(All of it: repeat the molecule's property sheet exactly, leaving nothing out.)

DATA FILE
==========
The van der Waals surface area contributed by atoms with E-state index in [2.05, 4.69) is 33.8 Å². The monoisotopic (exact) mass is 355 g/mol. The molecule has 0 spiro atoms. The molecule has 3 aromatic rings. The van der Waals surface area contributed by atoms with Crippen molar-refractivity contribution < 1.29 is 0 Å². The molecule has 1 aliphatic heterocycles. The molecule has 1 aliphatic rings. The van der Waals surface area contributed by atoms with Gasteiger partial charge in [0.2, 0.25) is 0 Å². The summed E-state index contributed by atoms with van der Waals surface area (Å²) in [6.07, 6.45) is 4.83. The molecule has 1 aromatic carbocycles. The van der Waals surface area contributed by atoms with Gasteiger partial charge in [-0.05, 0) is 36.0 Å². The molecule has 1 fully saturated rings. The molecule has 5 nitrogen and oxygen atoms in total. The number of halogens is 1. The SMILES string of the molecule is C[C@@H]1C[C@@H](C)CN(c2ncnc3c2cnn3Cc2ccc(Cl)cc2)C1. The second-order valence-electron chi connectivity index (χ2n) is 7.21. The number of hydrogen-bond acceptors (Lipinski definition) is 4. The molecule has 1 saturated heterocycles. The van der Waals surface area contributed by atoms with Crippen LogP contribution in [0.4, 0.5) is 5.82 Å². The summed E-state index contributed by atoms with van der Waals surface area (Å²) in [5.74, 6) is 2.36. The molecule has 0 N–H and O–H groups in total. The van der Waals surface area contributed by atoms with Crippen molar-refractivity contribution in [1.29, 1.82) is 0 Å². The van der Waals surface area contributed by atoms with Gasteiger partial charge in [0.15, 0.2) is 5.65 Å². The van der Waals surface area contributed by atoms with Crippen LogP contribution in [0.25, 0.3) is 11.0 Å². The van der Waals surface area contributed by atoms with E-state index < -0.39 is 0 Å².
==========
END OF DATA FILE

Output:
The van der Waals surface area contributed by atoms with E-state index in [2.05, 4.69) is 33.8 Å². The monoisotopic (exact) mass is 355 g/mol. The molecule has 0 spiro atoms. The molecule has 3 aromatic rings. The van der Waals surface area contributed by atoms with Crippen molar-refractivity contribution < 1.29 is 0 Å². The molecule has 1 aliphatic heterocycles. The molecule has 1 aliphatic rings. The van der Waals surface area contributed by atoms with Gasteiger partial charge in [0.2, 0.25) is 0 Å². The summed E-state index contributed by atoms with van der Waals surface area (Å²) in [6.07, 6.45) is 4.83. The molecule has 1 aromatic carbocycles. The van der Waals surface area contributed by atoms with Gasteiger partial charge in [-0.05, 0) is 36.0 Å². The molecule has 1 fully saturated rings. The molecule has 5 nitrogen and oxygen atoms in total. The number of halogens is 1. The SMILES string of the molecule is C[C@@H]1C[C@@H](C)CN(c2ncnc3c2cnn3Cc2ccc(Cl)cc2)C1. The second-order valence-electron chi connectivity index (χ2n) is 7.21. The number of hydrogen-bond acceptors (Lipinski definition) is 4. The molecule has 1 saturated heterocycles. The van der Waals surface area contributed by atoms with Crippen LogP contribution in [0.4, 0.5) is 5.82 Å². The summed E-state index contributed by atoms with van der Waals surface area (Å²) in [5.74, 6) is 2.36. The molecule has 0 N–H and O–H groups in total. The van der Waals surface area contributed by atoms with Crippen molar-refractivity contribution in [1.29, 1.82) is 0 Å². The van der Waals surface area contributed by atoms with Gasteiger partial charge in [0.15, 0.2) is 5.65 Å². The van der Waals surface area contributed by atoms with Crippen LogP contribution in [0.25, 0.3) is 11.0 Å². The van der Waals surface area contributed by atoms with E-state index < -0.39 is 0 Å².